As a serious news junkie who is addicted to the New York Times, I can’t help but want to design a new course on news literacy as I read Alain deBotton’s marvelous book, The News: A User’s Manual (New York, Vintage, 2014). The book is testament to the value of “fresh eyes” on the question of what is news and why it matters.
In August, I participated in a panel discussion about news literacy at the Association for Education in Journalism and Mass Communication (AEJMC) with colleagues Adam Maksi, Seth Ashley, and Abby Kiesa. There I noted that producer-centered approaches to news and media literacy can distort by idealizing the field of journalism. I have been teaching about the news media for more than 30 years, and I’ll admit, in recent years, I’ve become more than a little terrified about it.
How We Teach the News
Deconstructing the news with students inevitably yields up familiar arguments about the dangers of concision, frustration with advertising-based business model of news, discussions about bloggers, public relations professionals and citizen journalists, and reflections on the too-cozy relationships between reporters and sources. We can easily map out the many stereotyped representations of “us” and “them” when it comes to global reporting and help students recognize the rise of native advertising (sometimes called sponsored content) in online web platforms.
Creating the news with students can be a superficial enterprise. Interviewing skills don’t come naturally to people who don’t know how to listen. Filming events is easier than editing them, students discover. And sitting behind a news desk and reading out loud is a geeky pleasure for some, but the creative work of generating story ideas – well, that’s a challenge for students who have barely mastered the art of the sentence.
Plus, as many journalism educators have told me, our students don’t read newspapers or watch TV news. Yikes! What’s a college media studies professor to do?
A Humanist’s Perspective on the News
Now along comes Alain deBotton, author of How Proust Can Change Your Life. He blissfully ignores the reigning media studies propaganda about journalism as the first draft of history, essential to the democratic process, dependent upon the First Amendment’s protection of free speech, and all that. He approaches a close look at the news by examining politics, world news, economics, celebrity, disaster and consumption from the point of view of the humanist, with a spirit of openness, wonder and curiosity. His insights will deeply alienate professional journalists while at the same time resonate with ordinary news consumers.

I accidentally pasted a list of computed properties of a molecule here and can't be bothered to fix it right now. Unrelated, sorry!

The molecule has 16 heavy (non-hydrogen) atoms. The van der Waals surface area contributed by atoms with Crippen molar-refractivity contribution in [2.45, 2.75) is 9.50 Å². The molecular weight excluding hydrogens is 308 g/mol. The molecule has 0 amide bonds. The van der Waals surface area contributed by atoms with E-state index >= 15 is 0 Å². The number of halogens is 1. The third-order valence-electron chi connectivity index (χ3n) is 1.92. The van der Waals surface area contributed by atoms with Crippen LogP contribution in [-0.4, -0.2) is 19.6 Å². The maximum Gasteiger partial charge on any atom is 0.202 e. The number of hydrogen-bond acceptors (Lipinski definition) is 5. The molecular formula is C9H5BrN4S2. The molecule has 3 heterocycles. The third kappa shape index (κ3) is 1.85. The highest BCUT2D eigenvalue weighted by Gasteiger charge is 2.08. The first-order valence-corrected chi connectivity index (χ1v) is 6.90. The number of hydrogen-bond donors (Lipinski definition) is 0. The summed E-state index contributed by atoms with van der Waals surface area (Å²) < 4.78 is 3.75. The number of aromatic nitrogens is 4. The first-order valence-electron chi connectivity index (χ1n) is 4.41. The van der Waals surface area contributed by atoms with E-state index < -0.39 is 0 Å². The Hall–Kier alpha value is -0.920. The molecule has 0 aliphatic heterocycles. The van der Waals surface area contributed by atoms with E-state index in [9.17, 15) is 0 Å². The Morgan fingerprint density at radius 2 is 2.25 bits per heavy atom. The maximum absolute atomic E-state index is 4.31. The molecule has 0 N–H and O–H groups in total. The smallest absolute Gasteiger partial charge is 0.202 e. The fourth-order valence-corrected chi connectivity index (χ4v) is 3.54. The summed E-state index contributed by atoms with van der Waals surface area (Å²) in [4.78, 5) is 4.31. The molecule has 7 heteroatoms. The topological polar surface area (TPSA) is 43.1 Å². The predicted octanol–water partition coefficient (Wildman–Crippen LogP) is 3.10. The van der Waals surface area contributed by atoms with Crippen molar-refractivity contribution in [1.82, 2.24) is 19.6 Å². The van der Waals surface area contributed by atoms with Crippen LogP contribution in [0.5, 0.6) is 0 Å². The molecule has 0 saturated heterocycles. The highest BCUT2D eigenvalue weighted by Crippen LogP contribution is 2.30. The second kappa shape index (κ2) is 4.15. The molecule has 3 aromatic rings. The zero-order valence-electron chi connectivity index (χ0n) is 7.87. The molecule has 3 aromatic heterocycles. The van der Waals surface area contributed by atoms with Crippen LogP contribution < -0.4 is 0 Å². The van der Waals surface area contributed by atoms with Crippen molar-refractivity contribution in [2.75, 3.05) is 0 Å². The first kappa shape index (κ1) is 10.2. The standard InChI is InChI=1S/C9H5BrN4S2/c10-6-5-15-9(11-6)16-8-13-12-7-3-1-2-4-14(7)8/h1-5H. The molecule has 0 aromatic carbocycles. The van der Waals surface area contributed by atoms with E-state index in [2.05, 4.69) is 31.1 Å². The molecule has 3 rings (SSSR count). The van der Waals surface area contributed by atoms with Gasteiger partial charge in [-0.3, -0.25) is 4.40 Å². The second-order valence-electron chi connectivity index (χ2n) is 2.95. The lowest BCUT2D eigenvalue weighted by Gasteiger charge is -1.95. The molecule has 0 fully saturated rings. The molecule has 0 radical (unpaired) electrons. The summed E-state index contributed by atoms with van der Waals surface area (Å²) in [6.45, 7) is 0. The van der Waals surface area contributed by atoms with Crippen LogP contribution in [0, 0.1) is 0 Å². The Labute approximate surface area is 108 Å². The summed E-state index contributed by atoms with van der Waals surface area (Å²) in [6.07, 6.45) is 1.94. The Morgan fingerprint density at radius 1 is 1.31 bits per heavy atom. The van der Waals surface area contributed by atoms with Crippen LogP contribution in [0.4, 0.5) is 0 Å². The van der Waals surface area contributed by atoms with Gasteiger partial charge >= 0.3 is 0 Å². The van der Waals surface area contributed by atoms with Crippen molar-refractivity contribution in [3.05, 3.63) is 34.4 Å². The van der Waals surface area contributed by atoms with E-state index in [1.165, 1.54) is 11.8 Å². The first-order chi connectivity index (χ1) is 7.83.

He begins by noting that “people seldom attempt to educate us about the words and images proffered to us every hour by the news. It is deemed more important for us to know how to make sense of the plot of Othello than how to decode the front page of the New York Post” (p. 12).
In describing how journalists value facts, deBotton notes that “in journalistic quarters, bias has a very bad name,” synonymous with lies and malevolent intent. But deBotton wants us to be “more generous towards bias.” He honors the idea that a bias is a value judgment, an attempt to make facts coherent and organized like a “pair of lenses that slide over reality and aim to bring it clearly into focus” (p. 29).
I can imagine a news literacy class using this book as the starting point to explore topics including the construction of authority in journalism, the nature of received ideas (or truisms) that get endlessly recycled in the news, the function of news organizational branding, the visual stereotypes of photojournalism, the power of celebrity culture, the quest for fame, and the psychology of envy.
At a time when I now find myself numbingly, achingly desensitized to tragic and senseless gun violence only days after college students were assassinated at a community college in Oregon, deBotton’s reflection on how we must learn to respond to tragedy offers much of value. He writes that the news makes tragedies like this seem unique: “it resists the wider resonance” of recognizing ourselves as implicated with the “misdeeds of other members of our species” (p. 198).
By constantly focusing on depravity, disaster, crime and bad news, deBotton notes that journalists misunderstand the nature of people’s need for news. People crave good news, stories of hope and optimism that uplift the human spirit. I observed this while recently in China, where CCTV’s English news service offered an endlessly optimistic perspective of the future and the glorious transformation of China now underway. Even though I recognized the firm hand of government propaganda at work, it was a refreshing change from the doom-and-gloom of crime and violence and the pathetic and polarized bickering of American news and talk shows.
My best friend Mary O’Connor, a clinical psychologist, has often noted that her patients’ consumption of American news exacerbates depression. DeBotton takes that even further when he claims that “national decline can be precipitated not only or principally by sentimental optimism, but also by a version of media-induced clinical depression” (p. 45). Only by stepping back, disconnecting and learning to see with fresh eyes, can we lead a “flourishing life,” having the capacity to “recognize the times when the news no longer has anything original or important to teach us” (p. 255). The relentless news cycle, with its torrent of stories, discourages introspection and independent thinking. At a time when the Internet brings us unparalleled access to cultural richness, deBotton reminds us of our deeply-ingrained bias to conflate novelty with importance. Awareness of this phenomenon and learning to recognize the difference is an essential dimension of news media literacy.